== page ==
Authorizer ranks thin as state plays more active role

Prior to 2009, when legislators made major changes to the law regulating school chartering in Minnesota, more than 50 school districts, colleges and nonprofits had agreed to serve as what were then called “sponsors” for new charter schools. Today that number is down to 24, with several stating their intention to discontinue acting as what are now called “authorizers.” Why the drop in organizations willing to serve this critical role, and what does the drop mean for the future of chartering in Minnesota?

Eugene Picollo, head of the Minnesota Association of Charter Schools, attributes the decline in authorizers to stricter qualifications for would-be authorizers, and more rigorous evaluation and reporting requirements. The 2009 law expanded the oversight role of the Minnesota Department of Education (MDE) in response to several past problems, including the financial failure of several schools and a prosecution that sent one sponsor to prison for misuse of state education funds.

The schools currently under authorizers that are pulling back will need to find a new authorizer. Augsburg, for instance, has five schools; Concordia two and Ordway Center for the Performing Arts, Rochester Technical College and UMD one each. See a complete list of Minnesota authorizers that have, or are planning to, withdraw.

More concerning is the impact on future expansion of chartering in Minnesota. “It’s a big issue,” says Picollo. “We’ll have very slow growth unless we deal with the authorizer situation.”

Under the 2009 law, MDE is supposed to review each authorizer every five years. MDE is currently using a consulting firm from Chicago to conduct the reviews. Some recent applicants for renewal were told they didn’t meet the requirements and had to reapply after making several changes. Picollo believes that Minnesota is the only state that requires such a detailed review of authorizers by the state.

Dr. Chris Richardson, Superintendent of Northfield School District, which has been a sponsor/authorizer since 2002, says the process the district had to go through in 2011 to be approved under the new rules was rigorous and time-consuming, but that the process to get renewed has proven to be even more so, requiring a 23-page application and over 600 pages of documentation.

Even after all that work, Northfield was told its application was unsatisfactory and that it had to go through a revision process before it could be renewed as an authorizer. Richardson believes that the new time-consuming process for approval and renewal has convinced a number of authorizers that sponsoring a charter school has become more trouble than it is worth.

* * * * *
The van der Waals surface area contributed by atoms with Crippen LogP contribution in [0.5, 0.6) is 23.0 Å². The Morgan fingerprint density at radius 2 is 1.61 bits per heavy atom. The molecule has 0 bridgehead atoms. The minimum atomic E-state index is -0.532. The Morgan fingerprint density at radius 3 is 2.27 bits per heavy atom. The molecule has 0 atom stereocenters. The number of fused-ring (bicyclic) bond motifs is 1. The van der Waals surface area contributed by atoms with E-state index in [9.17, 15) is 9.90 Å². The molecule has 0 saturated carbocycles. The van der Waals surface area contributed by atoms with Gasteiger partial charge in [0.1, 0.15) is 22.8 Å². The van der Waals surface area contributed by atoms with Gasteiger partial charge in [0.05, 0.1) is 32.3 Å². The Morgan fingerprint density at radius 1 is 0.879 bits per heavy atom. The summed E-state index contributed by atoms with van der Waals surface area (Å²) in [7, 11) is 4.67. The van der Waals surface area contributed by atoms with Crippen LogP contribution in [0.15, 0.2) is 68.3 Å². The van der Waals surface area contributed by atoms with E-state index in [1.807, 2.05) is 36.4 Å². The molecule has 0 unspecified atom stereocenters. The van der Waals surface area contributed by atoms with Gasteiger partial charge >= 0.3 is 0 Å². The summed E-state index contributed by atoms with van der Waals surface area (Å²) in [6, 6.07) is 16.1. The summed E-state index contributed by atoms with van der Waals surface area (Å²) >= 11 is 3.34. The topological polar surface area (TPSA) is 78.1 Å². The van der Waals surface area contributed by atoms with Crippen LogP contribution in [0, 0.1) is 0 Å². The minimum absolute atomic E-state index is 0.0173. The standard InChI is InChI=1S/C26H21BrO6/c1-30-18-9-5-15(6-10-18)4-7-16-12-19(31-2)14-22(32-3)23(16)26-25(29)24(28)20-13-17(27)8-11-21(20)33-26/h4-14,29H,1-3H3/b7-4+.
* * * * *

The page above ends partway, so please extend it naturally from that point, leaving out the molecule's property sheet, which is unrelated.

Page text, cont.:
“I think we lost some really good people to this process,” says Richardson.

Not everyone thinks the reduction in authorizing organizations is a bad thing. Education Evolving, which produces this blog, was an advocate for the 2009 changes, says Bob Wedl, former Minnesota Commissioner of Education and EE Senior Fellow. “Before that, the state of authorizing was terrible. Anybody could sign up. Many never did anything. Never even visited their schools,” says Wedl. “I think the Department is trying to force authorizers to do a better job.”

Wedl concedes that the new requirements have led many authorizers, including several school districts, to pull out of chartering. “There may be some overkill by the Department,” he says.

The 2009 law allowed for the creation of organizations whose sole purpose was to authorize charter schools called Single Purpose Authorizers (SPAs). The idea was to create entities that could develop expertise in sponsoring charter schools. Innovative Quality Schools (IQS), for example, sponsors 24 schools.

Wedl, a founder of IQS, thinks a solution to a potential scarcity of authorizers would be for the state or foundations to provide startup grants to SPAs starting new schools. Currently SPAs can only gain income once a school is up and running with students.

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